Beijing will work with the United States to block a plan to add new permanent members to the UN Security Council, China's UN ambassador says.
Any successful bid to change the Council needs two-thirds majority
Wang Guangya said he agreed the deal with the new US ambassador to the UN, John Bolton, at a meeting.
Both countries oppose a plan put forward by the Group of Four - Brazil, Germany, Japan and India - to add six new permanent members to the Council.
Meanwhile, the African Union has voted to demand two veto-wielding seats.
The G4 had asked them to drop the veto demand.
Beijing does not want Japan to have a permanent seat on the Council and would prefer to see more developing countries.
China and the US have different reasons for opposing the G4 plan, says the BBC's Susannah Price at the United Nations in New York.
Washington supports Japan's bid, but only wants "two or so" new permanent members.
Mr Wang admitted that they would be working in parallel rather than together in the coming weeks, "because we have different friends in different parts of the world".
But he stated: "At this stage, I think our objective will be to oppose the G4, to make sure they do not have sufficient votes to take the risk to divide the house.
"We agreed to work together to make sure that our interests are maintained."
It came as member countries of the African Union (AU) met in Ethiopia's capital, Addis Ababa, for an extraordinary summit.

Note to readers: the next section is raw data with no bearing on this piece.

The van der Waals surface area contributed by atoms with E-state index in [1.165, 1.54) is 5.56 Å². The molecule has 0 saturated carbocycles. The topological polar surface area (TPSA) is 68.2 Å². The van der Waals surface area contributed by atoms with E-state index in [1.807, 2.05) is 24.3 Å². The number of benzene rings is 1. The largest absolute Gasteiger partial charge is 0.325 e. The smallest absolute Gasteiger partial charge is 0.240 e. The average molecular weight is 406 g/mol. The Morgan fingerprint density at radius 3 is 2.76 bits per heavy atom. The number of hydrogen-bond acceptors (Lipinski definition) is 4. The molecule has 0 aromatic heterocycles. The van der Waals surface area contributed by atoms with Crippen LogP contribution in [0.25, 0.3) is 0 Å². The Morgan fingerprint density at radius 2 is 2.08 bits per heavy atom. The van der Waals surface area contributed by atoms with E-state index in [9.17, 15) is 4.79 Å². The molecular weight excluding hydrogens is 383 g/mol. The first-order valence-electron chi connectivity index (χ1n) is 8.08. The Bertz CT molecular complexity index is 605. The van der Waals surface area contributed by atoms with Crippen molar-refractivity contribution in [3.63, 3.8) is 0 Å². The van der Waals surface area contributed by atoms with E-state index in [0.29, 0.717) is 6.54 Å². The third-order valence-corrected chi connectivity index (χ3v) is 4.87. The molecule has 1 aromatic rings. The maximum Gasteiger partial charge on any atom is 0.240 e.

There are deep divisions within the continent on which countries would take the two permanent seats offered to Africa under the G4 proposals.
Egypt, Nigeria and South Africa are the leading candidates but other states are far from happy about being relegated to the second division, says the BBC's Martin Plaut.
But the AU agreed it would stick to its demands for the Council to be enlarged from 15 to 26 seats.
They want six new permanent seats with veto powers - two of those for Africa - and five new non-permanent seats, of which two would also be for Africa.
The G4 has proposed a 25-member council, with six new permanent seats without a veto - four for them, and two for Africa - as well as four non-permanent seats.
UN members have been discussing the expansion of the Security Council for years, to reflect today's world rather than the balance of power following World War II.
UN Secretary General Kofi Annan has said he would like a decision on Council expansion before the UN summit of world leaders in September.